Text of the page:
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Italeri 1/48 Wessex HU.5 Weathering

by Michael Benolkin

Date of Review August 2016 Manufacturer Italeri
Subject Wessex HU.5 Scale 1/48
Kit Number 2720 Primary Media Styrene, Photo-Etch
Pros Nice kit of the H-34 series Cons See text
Skill Level Experienced MSRP (USD) $41.95


Every now and then, it is fun to pull a model off the shelf and 'update' it a little. When Italeri released their H-34G/UH-34J kit recently ( look here), I looked at an earlier release of this tooling that was the Wessex HU.5 which we looked at here

and then built here. A number of interesting things have transpired since that build four years ago. First, the retail price dropped by $20 USD to $41.95 and there has been a number of nice products released for weathering aircraft models that evolved from the armor modeling world.


This is where I left off with the HU.5 four years ago - decals applied and protected with a final coat of Future. What I pulled off the shelf was weathered with dust so I gave the model a good cleaning and put on the bench to dry. One danger of cleaning is that you may knock a few small bits off the model and indeed I succeeded in removing the windshield wipers, one antenna, and a boarding step. These were put aside for safe keeping.


I decided to use the panel line wash made for black camouflage produced by AK Interactive. This is a light gray wash which made sense for RAF Green which is really dark when glossy. My model had a coat of Future when I completed the model, otherwise I would start this process by applying a coat. You don't want to apply these washes to flat paint because it will be more difficult to remove (but not impossible). If you painted your model in glossy paint, I would still apply a protective coat of Future, especially if that gloss paint was acrylic-based.

I grabbed a small paint brush and simply painted lines of the wash along panel and rivet lines. There are no problems if you make a mess, just keep going. I started with the front half of the model, let the wash dry for a few minutes, then took a clean paper towel and started to rub down the model to remove the excess wash. You'll see that what remains will reside in the panel lines and rivet holes. If you remove too much, simply reapply the wash, let dry, then remove more carefully. For those areas where the paper towel wouldn't reach, a cotton swab worked fine. If you have a spot where you can't remove enough of the wash, take a cotton swab, barely dip the tip into odorless mineral spirits, then gently dab it on the problem area, then wipe with the dry end.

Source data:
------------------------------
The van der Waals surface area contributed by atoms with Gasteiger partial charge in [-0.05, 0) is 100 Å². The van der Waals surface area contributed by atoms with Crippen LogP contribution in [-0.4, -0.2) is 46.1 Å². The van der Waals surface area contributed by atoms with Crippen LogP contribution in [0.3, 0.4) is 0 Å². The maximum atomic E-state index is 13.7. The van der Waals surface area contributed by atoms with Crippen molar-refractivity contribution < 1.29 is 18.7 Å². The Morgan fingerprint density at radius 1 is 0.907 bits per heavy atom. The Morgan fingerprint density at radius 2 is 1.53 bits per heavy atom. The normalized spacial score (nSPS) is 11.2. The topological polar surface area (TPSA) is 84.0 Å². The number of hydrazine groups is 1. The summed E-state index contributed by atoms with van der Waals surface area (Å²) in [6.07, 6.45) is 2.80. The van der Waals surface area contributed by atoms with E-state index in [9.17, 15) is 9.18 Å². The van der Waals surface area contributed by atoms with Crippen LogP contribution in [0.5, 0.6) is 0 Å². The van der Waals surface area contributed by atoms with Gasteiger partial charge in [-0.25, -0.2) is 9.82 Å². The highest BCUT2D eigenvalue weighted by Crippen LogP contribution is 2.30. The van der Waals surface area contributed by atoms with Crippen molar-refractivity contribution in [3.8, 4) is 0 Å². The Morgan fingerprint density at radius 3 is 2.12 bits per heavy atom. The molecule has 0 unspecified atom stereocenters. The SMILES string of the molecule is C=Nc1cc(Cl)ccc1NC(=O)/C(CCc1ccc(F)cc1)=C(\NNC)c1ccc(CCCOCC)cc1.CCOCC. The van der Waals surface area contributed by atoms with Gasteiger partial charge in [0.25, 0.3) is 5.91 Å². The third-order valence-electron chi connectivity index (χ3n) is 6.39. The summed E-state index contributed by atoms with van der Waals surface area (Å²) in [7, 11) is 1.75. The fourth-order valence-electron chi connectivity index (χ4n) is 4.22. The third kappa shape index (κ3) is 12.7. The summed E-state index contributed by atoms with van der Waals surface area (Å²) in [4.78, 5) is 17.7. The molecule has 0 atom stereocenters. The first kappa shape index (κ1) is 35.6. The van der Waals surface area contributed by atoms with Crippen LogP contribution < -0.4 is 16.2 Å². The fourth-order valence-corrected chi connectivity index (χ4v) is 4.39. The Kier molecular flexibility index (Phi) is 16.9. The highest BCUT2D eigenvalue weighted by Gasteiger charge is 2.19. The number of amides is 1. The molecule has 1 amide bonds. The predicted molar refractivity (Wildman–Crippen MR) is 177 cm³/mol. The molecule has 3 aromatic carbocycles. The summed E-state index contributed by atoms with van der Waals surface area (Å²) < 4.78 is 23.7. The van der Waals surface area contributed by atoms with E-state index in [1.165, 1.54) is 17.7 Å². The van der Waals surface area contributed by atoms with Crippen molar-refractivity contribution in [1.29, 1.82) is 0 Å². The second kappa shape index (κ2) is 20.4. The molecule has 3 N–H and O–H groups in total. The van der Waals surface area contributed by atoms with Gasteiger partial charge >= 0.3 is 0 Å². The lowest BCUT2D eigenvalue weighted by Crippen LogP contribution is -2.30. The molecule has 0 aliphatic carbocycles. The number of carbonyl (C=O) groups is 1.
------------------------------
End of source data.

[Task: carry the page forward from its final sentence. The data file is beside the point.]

I repeated the process on the tail section and set the airframe aside. I had left the rotor head where it could be removed and I took a wide brush with AK's gray wash and applied it to the blades and rotor head. In this case, I had not protected the paint with Future and the gray was flat. While the wash did indeed highlight the panel lines in the blades, it also darkened the gray paint which was my intent. The wash also made the details in the rotor head stand out better.


While I was happy with the interior four years ago, it lacks depth to my current perspective. I took that same wide brush of gray wash and applied it liberally inside the main cabin and in key areas of the flight deck. I wiped away the excess, but there were a few areas in the side walls that wouldn't wipe clear. Again, the cotton swab dipped in odorless mineral spirits solved that problem.


You don't have to use the light gray, they have a formulation for green camouflage though that would have been another dark color and the result would have been too subtle for my purposes. The gray panel line wash brings out the detail produced by Italeri but lost in many paint schemes.

One other technique to note - when you think you're finished with the model, take lots of photos like these and look at them on a big monitor. You'll spot the flaws you overlooked while on the bench which gives you the chance to correct them before putting your model out in front of the modeling community. As we gain experience with our modeling and apply new products that didn't exist when we first made a model, we can bring our models up to another level or give us an excuse to do one (or more) over again. Have some fun!